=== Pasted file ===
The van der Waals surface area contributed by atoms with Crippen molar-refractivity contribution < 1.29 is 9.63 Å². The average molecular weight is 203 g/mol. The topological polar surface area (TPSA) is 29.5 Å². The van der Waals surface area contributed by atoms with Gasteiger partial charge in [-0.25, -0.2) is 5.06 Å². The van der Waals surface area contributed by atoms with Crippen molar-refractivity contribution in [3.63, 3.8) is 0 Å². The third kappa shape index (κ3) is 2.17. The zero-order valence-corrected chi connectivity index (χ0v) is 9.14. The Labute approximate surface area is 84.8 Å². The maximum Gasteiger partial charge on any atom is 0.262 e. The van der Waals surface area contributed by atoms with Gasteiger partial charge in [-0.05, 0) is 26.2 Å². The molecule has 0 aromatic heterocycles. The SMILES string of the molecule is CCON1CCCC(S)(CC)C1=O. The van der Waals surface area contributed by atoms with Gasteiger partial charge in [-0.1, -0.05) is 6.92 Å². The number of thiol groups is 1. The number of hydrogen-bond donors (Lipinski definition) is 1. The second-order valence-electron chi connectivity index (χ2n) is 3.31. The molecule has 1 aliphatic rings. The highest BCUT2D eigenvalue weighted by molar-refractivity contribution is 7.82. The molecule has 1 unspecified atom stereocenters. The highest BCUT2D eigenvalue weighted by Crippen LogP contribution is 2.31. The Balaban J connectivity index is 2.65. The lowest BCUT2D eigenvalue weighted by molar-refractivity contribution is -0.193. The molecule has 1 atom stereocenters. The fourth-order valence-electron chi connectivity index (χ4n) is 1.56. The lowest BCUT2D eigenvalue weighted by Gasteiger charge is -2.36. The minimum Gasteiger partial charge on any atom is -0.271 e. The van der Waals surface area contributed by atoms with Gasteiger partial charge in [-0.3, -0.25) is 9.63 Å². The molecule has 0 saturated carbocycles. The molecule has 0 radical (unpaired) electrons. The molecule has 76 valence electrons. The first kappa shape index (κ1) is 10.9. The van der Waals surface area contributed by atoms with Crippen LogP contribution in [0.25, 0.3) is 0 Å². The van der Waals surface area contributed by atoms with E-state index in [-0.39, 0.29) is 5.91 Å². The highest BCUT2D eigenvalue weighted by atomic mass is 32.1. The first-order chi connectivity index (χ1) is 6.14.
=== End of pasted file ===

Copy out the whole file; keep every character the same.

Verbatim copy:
The van der Waals surface area contributed by atoms with Crippen molar-refractivity contribution < 1.29 is 9.63 Å². The average molecular weight is 203 g/mol. The topological polar surface area (TPSA) is 29.5 Å². The van der Waals surface area contributed by atoms with Gasteiger partial charge in [-0.25, -0.2) is 5.06 Å². The van der Waals surface area contributed by atoms with Crippen molar-refractivity contribution in [3.63, 3.8) is 0 Å². The third kappa shape index (κ3) is 2.17. The zero-order valence-corrected chi connectivity index (χ0v) is 9.14. The Labute approximate surface area is 84.8 Å². The maximum Gasteiger partial charge on any atom is 0.262 e. The van der Waals surface area contributed by atoms with Gasteiger partial charge in [-0.05, 0) is 26.2 Å². The molecule has 0 aromatic heterocycles. The SMILES string of the molecule is CCON1CCCC(S)(CC)C1=O. The van der Waals surface area contributed by atoms with Gasteiger partial charge in [-0.1, -0.05) is 6.92 Å². The number of thiol groups is 1. The number of hydrogen-bond donors (Lipinski definition) is 1. The second-order valence-electron chi connectivity index (χ2n) is 3.31. The molecule has 1 aliphatic rings. The highest BCUT2D eigenvalue weighted by molar-refractivity contribution is 7.82. The molecule has 1 unspecified atom stereocenters. The highest BCUT2D eigenvalue weighted by Crippen LogP contribution is 2.31. The Balaban J connectivity index is 2.65. The lowest BCUT2D eigenvalue weighted by molar-refractivity contribution is -0.193. The molecule has 1 atom stereocenters. The fourth-order valence-electron chi connectivity index (χ4n) is 1.56. The lowest BCUT2D eigenvalue weighted by Gasteiger charge is -2.36. The minimum Gasteiger partial charge on any atom is -0.271 e. The van der Waals surface area contributed by atoms with Gasteiger partial charge in [-0.3, -0.25) is 9.63 Å². The molecule has 0 saturated carbocycles. The molecule has 0 radical (unpaired) electrons. The molecule has 76 valence electrons. The first kappa shape index (κ1) is 10.9. The van der Waals surface area contributed by atoms with Crippen LogP contribution in [0.25, 0.3) is 0 Å². The van der Waals surface area contributed by atoms with E-state index in [-0.39, 0.29) is 5.91 Å². The highest BCUT2D eigenvalue weighted by atomic mass is 32.1. The first-order chi connectivity index (χ1) is 6.14.